Law & JusticeNews

Viewpoint: Victims ‘left in limbo’ as Ethiopia rights probe mandate ends

In January 2023, women in Tigray rally to demand justice among other things (Photo: Tigrai Television)

Addis Abeba – The UN-mandated Commission of Human Rights Experts on Ethiopia on Friday released a harrowing report on the “staggering” level of human rights violations and mass killings that have plagued the east African nation since the Tigray conflict erupted in 2020.

The independent rights investigators’ final report comes as their mandate ended on Friday, coinciding with the end of the UN Human Rights Council’s 54th session, leaving victims in limbo.

Established by the Council in December 2021, their brief from the Council was to conduct thorough and impartial investigations into alleged human rights violations in Ethiopia, perpetrated by all parties to the conflict since 3 November 2020.

Steven Rather, an expert on the Commission, described the termination of the mandate as a “great blow” to victims seeking justice.

“It is essential that this work [the investigation] continues, and this legacy report offers a detailed resource to support the fight against impunity in Ethiopia,” he said.

Horrific findings

The Commission’s final report presents a detailed account of the atrocities – which amount to war crimes and crimes against humanity – committed in Tigray, Amhara, Afar and Oromia, pointing a finger at all parties involved.

Due to time and resource limitations, the Commission was not able to determine the possible crime against humanity of extermination or genocide.

Experts called for investigations to continue to establish the full facts and legal implications.

The Ethiopian National Defence Forces, Eritrean Defence Forces, and allied regional Special Forces and militias are collectively responsible for a litany of horrors, the report said.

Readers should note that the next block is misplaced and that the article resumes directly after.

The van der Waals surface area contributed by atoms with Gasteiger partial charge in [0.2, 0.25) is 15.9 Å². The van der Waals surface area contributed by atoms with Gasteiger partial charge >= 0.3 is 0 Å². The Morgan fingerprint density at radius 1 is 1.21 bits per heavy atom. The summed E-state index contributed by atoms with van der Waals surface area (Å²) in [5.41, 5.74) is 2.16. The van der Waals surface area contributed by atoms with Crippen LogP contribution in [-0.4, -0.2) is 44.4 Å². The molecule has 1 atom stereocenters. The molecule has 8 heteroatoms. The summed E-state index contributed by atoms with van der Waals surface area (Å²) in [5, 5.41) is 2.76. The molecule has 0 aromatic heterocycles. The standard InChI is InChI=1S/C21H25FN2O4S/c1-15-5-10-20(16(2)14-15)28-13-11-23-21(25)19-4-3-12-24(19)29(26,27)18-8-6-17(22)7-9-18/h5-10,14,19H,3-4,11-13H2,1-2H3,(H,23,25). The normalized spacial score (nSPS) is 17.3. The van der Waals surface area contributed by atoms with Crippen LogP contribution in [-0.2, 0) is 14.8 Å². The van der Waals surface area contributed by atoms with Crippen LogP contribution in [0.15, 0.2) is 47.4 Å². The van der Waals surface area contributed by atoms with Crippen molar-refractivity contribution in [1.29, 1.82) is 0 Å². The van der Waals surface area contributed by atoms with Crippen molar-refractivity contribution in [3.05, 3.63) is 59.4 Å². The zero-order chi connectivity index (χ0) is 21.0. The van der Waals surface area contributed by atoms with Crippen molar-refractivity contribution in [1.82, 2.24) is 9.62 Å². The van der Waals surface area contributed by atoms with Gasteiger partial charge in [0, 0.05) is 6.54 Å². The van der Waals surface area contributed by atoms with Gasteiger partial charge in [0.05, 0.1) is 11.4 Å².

This includes mass killings, widespread and systematic rape, sexual violence – including sexual slavery, deliberate starvation, forced displacement, and large-scale arbitrary detentions, all of which constitute war crimes and crimes against humanity.

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Some Tigray forces are also culpable for war crimes, including killings, widespread rape and sexual violence, destruction of property, and looting.

Lack of accountability

The Commission noted that continued violations committed by the Eritrean Defence Forces in Tigray before and after the signing of the Cessation of Hostilities Agreement in November 2022 – and the spread of violence across much of the country, highlight the scale of impunity.

“The prospects of meaningful domestic accountability are extremely remote,” said Radhika Coomaraswamy, an expert serving on the Commission.

“The demands of victims and survivors for justice and accountability are clear and unwavering, and their voices must be heard,” she stressed.

International call

The shutting down of the Commission cannot signal the end of the road, especially when the risks of future atrocity crimes remain glaringly visible, chairperson Mohamed Chande Othman said.

He called on the international community, including regional actors, to not forget the victims of the brutal conflict.

“States must continue to place the situation of human rights in Ethiopia high on the international agenda, and actively investigate and prosecute crimes committed in Ethiopia before their respective domestic courts, under the principle of universal jurisdiction,” he said. AS

Editor’s Note: This article was first published on the UN News website.

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